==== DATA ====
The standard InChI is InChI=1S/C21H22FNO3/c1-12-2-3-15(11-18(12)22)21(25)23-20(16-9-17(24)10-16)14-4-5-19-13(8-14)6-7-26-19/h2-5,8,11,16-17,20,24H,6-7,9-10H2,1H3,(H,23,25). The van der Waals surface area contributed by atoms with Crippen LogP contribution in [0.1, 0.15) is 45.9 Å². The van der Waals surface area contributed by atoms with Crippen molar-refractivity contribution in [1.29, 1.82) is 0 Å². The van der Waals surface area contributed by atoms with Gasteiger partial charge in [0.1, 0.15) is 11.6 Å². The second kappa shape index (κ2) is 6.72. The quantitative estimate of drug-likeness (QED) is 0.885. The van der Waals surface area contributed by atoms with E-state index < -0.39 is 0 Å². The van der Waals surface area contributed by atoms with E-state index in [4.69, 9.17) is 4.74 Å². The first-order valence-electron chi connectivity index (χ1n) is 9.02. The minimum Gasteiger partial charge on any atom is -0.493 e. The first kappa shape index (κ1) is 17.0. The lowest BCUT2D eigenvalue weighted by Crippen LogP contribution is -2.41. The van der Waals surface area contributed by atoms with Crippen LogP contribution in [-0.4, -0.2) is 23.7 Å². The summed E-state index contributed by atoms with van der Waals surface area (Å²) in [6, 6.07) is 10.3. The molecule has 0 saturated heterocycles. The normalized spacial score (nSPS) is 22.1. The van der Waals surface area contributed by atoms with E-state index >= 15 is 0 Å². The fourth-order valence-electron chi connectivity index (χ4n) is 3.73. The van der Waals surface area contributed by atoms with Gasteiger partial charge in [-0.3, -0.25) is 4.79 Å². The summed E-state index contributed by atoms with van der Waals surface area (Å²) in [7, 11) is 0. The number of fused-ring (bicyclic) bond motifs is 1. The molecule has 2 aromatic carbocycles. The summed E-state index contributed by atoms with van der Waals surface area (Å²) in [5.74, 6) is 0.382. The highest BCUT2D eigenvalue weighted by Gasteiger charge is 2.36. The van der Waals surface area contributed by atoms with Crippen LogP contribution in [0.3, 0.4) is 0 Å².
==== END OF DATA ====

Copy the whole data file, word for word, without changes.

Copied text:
The standard InChI is InChI=1S/C21H22FNO3/c1-12-2-3-15(11-18(12)22)21(25)23-20(16-9-17(24)10-16)14-4-5-19-13(8-14)6-7-26-19/h2-5,8,11,16-17,20,24H,6-7,9-10H2,1H3,(H,23,25). The van der Waals surface area contributed by atoms with Crippen LogP contribution in [0.1, 0.15) is 45.9 Å². The van der Waals surface area contributed by atoms with Crippen molar-refractivity contribution in [1.29, 1.82) is 0 Å². The van der Waals surface area contributed by atoms with Gasteiger partial charge in [0.1, 0.15) is 11.6 Å². The second kappa shape index (κ2) is 6.72. The quantitative estimate of drug-likeness (QED) is 0.885. The van der Waals surface area contributed by atoms with E-state index < -0.39 is 0 Å². The van der Waals surface area contributed by atoms with E-state index in [4.69, 9.17) is 4.74 Å². The first-order valence-electron chi connectivity index (χ1n) is 9.02. The minimum Gasteiger partial charge on any atom is -0.493 e. The first kappa shape index (κ1) is 17.0. The lowest BCUT2D eigenvalue weighted by Crippen LogP contribution is -2.41. The van der Waals surface area contributed by atoms with Crippen LogP contribution in [-0.4, -0.2) is 23.7 Å². The summed E-state index contributed by atoms with van der Waals surface area (Å²) in [6, 6.07) is 10.3. The molecule has 0 saturated heterocycles. The normalized spacial score (nSPS) is 22.1. The van der Waals surface area contributed by atoms with E-state index >= 15 is 0 Å². The fourth-order valence-electron chi connectivity index (χ4n) is 3.73. The van der Waals surface area contributed by atoms with Gasteiger partial charge in [-0.3, -0.25) is 4.79 Å². The summed E-state index contributed by atoms with van der Waals surface area (Å²) in [7, 11) is 0. The number of fused-ring (bicyclic) bond motifs is 1. The molecule has 2 aromatic carbocycles. The summed E-state index contributed by atoms with van der Waals surface area (Å²) in [5.74, 6) is 0.382. The highest BCUT2D eigenvalue weighted by Gasteiger charge is 2.36. The van der Waals surface area contributed by atoms with Crippen LogP contribution in [0.3, 0.4) is 0 Å².